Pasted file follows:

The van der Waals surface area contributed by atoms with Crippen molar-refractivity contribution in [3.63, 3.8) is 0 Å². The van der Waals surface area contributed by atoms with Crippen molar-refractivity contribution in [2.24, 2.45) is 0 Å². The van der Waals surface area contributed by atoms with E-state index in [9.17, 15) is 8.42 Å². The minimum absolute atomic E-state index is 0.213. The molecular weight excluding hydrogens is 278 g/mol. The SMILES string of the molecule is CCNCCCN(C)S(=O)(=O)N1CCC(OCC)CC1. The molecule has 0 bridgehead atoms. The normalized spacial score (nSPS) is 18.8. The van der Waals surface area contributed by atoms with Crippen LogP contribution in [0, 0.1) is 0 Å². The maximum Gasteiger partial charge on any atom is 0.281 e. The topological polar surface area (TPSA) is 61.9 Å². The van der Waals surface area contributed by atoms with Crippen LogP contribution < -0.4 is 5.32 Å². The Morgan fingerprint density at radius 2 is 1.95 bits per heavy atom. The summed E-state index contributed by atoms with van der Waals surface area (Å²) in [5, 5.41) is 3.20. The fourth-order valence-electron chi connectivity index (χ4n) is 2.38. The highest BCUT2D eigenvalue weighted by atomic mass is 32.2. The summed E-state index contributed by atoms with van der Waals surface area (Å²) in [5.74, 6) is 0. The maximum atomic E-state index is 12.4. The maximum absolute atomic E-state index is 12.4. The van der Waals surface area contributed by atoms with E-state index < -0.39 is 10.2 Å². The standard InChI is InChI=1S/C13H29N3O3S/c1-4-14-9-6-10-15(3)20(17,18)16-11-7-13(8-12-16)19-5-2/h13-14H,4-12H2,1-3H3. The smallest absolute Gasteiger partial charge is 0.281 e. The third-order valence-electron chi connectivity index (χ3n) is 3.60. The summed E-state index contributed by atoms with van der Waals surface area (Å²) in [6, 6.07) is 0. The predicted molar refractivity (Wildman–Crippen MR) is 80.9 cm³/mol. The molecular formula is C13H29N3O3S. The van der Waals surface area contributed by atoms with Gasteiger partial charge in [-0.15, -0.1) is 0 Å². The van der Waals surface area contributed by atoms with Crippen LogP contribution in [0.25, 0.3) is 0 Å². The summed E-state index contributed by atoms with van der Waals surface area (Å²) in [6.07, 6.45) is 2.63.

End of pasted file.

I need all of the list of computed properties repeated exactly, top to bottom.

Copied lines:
The van der Waals surface area contributed by atoms with Crippen molar-refractivity contribution in [3.63, 3.8) is 0 Å². The van der Waals surface area contributed by atoms with Crippen molar-refractivity contribution in [2.24, 2.45) is 0 Å². The van der Waals surface area contributed by atoms with E-state index in [9.17, 15) is 8.42 Å². The minimum absolute atomic E-state index is 0.213. The molecular weight excluding hydrogens is 278 g/mol. The SMILES string of the molecule is CCNCCCN(C)S(=O)(=O)N1CCC(OCC)CC1. The molecule has 0 bridgehead atoms. The normalized spacial score (nSPS) is 18.8. The van der Waals surface area contributed by atoms with Crippen LogP contribution in [0, 0.1) is 0 Å². The maximum Gasteiger partial charge on any atom is 0.281 e. The topological polar surface area (TPSA) is 61.9 Å². The van der Waals surface area contributed by atoms with Crippen LogP contribution < -0.4 is 5.32 Å². The Morgan fingerprint density at radius 2 is 1.95 bits per heavy atom. The summed E-state index contributed by atoms with van der Waals surface area (Å²) in [5, 5.41) is 3.20. The fourth-order valence-electron chi connectivity index (χ4n) is 2.38. The highest BCUT2D eigenvalue weighted by atomic mass is 32.2. The summed E-state index contributed by atoms with van der Waals surface area (Å²) in [5.74, 6) is 0. The maximum atomic E-state index is 12.4. The maximum absolute atomic E-state index is 12.4. The van der Waals surface area contributed by atoms with E-state index < -0.39 is 10.2 Å². The standard InChI is InChI=1S/C13H29N3O3S/c1-4-14-9-6-10-15(3)20(17,18)16-11-7-13(8-12-16)19-5-2/h13-14H,4-12H2,1-3H3. The smallest absolute Gasteiger partial charge is 0.281 e. The third-order valence-electron chi connectivity index (χ3n) is 3.60. The summed E-state index contributed by atoms with van der Waals surface area (Å²) in [6, 6.07) is 0. The predicted molar refractivity (Wildman–Crippen MR) is 80.9 cm³/mol. The molecular formula is C13H29N3O3S. The van der Waals surface area contributed by atoms with Gasteiger partial charge in [-0.15, -0.1) is 0 Å². The van der Waals surface area contributed by atoms with Crippen LogP contribution in [0.25, 0.3) is 0 Å². The summed E-state index contributed by atoms with van der Waals surface area (Å²) in [6.07, 6.45) is 2.63.